Athens: From Statue to Statue

A long Athenian walk with the city’s sculptures as a backdrop provides an opportunity to explore its history, and to learn stories from other eras and perspectives.


The statues of Athens look beautiful – almost pristine, almost new – in the optimistic morning light. They stand silhouetted against the acclaimed blue sky of Greece and framed by the green vegetation surrounding them, greener still now in the days just before summer begins. It’s as if they’re about to invite you on a walk, even if they don’t take you by the hand. They stand still and, for the most part (let’s be honest: not all of them), offer aesthetic solace shaped by the social and political mores of the time they were made, and by those that followed. They convey messages even while simultaneously embodying meanings different from those their creators intended to transmit. In this way, they have both a private and a public life. 

With all this in mind, I’m thinking of taking a long walk now, while the heat is not yet unbearable, stopping at some of the most iconic statues, sculptures and monuments in the city’s public spaces. But I don’t want to leave out the others, either, ones that serve as landmarks, or sparked discussions in their time, or continue to court controversy or, conversely, hold a special place in our hearts.

Andriantes and runners

The first statues placed in modern Athens, or to be more precise, in the city that emerged after the birth of the Greek state, were of “great men.” For many reasons, these statues continue to dominate numerically in terms of social representation. Among the factors that make them so dominant is their placement in key locations, making it impossible for the eyes of passersby or visitors to avoid them; their size; and, of course, the fact that more and more of them have appeared over time. Studying how the city began erecting such statues (or “andriantes,” from the Greek words for “bravery” and “man”) is of deep political, social and feminist interest. Having said that, most of these statues leave me aesthetically indifferent. However, there is one that stands out to me. 

The bronze statue of Theodoros Kolokotronis by Lazaros Sochos was created in the late 19th century. Disciples of urban (and nationalistic) mythology claim that his outstretched right hand is not showing the way to his followers, but rather pointing towards Constantinople. Although not the city’s most popular statue, it is beautiful. Placed in front of the Old Parliament in a small square with benches and flowerbeds, near bus stops and close to large hotels, commercial shops and bars, it has become a de facto part of our daily lives.

However, when I asked around to gauge which was “the most beloved statue of Athenians,” the winner by a large margin was Kostas Varotsos’ “Dromeas” (The Runner). I remember it adorning Omonia Square as far back as the late 1980s, and I also remember its painstaking relocation, pane by glass pane, more than twenty years ago to the green island – not a square, in my opinion – of the Great School of the Nation on Vasileos Konstantinou Avenue, opposite the Hilton and the National Gallery. It is poetically interesting that, almost in its shadow, there now stands a 1,500-year-old olive tree which continues to bear fruit; it is as if these two entities are in dialogue with each other. The relocation of the statue must be considered a success; its new home only strengthened its presence in the everyday lives of Athenians.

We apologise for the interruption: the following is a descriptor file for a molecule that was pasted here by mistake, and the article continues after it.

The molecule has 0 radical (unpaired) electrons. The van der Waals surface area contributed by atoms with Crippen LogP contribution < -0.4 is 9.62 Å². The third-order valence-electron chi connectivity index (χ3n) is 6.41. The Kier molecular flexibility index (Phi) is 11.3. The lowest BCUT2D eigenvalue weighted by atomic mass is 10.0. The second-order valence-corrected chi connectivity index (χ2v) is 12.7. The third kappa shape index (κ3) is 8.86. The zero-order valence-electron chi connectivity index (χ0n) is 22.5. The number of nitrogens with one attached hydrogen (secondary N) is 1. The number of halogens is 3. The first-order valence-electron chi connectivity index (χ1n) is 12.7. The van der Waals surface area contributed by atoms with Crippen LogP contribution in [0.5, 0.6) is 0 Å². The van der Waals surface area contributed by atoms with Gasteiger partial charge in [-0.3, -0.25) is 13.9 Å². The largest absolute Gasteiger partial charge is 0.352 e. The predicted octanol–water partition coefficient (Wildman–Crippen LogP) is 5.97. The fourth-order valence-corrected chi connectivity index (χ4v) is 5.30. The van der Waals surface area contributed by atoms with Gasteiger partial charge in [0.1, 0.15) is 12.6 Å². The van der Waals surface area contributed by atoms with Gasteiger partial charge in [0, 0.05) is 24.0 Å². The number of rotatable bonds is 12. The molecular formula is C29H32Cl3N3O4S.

The Dromeas was also one of the city’s sculptures that stood out to Mariza Anifanti, an archaeologist and certified tour guide, when I asked her to choose her favorites. “At night, the reflection of the artificial lights on its glass surface abolishes the statue’s stillness. You feel as if it is moving, beyond human endurance, beyond time.” 

The truth is that the night touches all statues with tenderness, giving them a special charm, either by over-illuminating or half-concealing them. It makes them seem as if they indeed have a secret life – within themselves and among each other. And those who gaze upon them might be reminded of folk tales, myths and legends from around the world about people who “turned to stone.” There are also statues that can scare you; the Charioteer (located in the Archaeological Museum of Delphi) always frightens me.

I happened to grow up in a house with many statues of various sizes, as my uncle worked in the “casts” department of the National Archaeological Museum, where exact and officially certified replicas of sculptures were made. Although walks through the halls of what is now my favorite museum left me rather indifferent at the time, the plaster reliefs of the Eleusinian Mysteries, the marble Pericles and the heads of Hygieia scattered around our own living room were part of my life and, in my childhood imagination, conversed with my Playmobile figures. However, the hollow gray-green metal Charioteer copy that we had scared me, with its gaze fixed on something I couldn’t see, its disproportionately sized torso, and its missing arm. In my mind, it was nothing more than a satanic doll which, I feared, would come to life and kill me in the night.

Sculptures that provoke

Just as the city was built haphazardly despite efforts at central planning, it seems that the statues were placed within it in a similar manner. Not all of them are commissioned works and nor do they serve a central, national or other narrative through sculpture. Many of the works we admire were accepted as gifts by the Municipality of Athens. There are also recorded instances where subsequent city officials overturned the policies – or rather the decisions – of their predecessors, either due to different tastes or “at the demand of the citizens” when certain sculptures displeased some Athenians due to their “ugliness” or perceived “failure.” Some of these were rescued by the passage of time.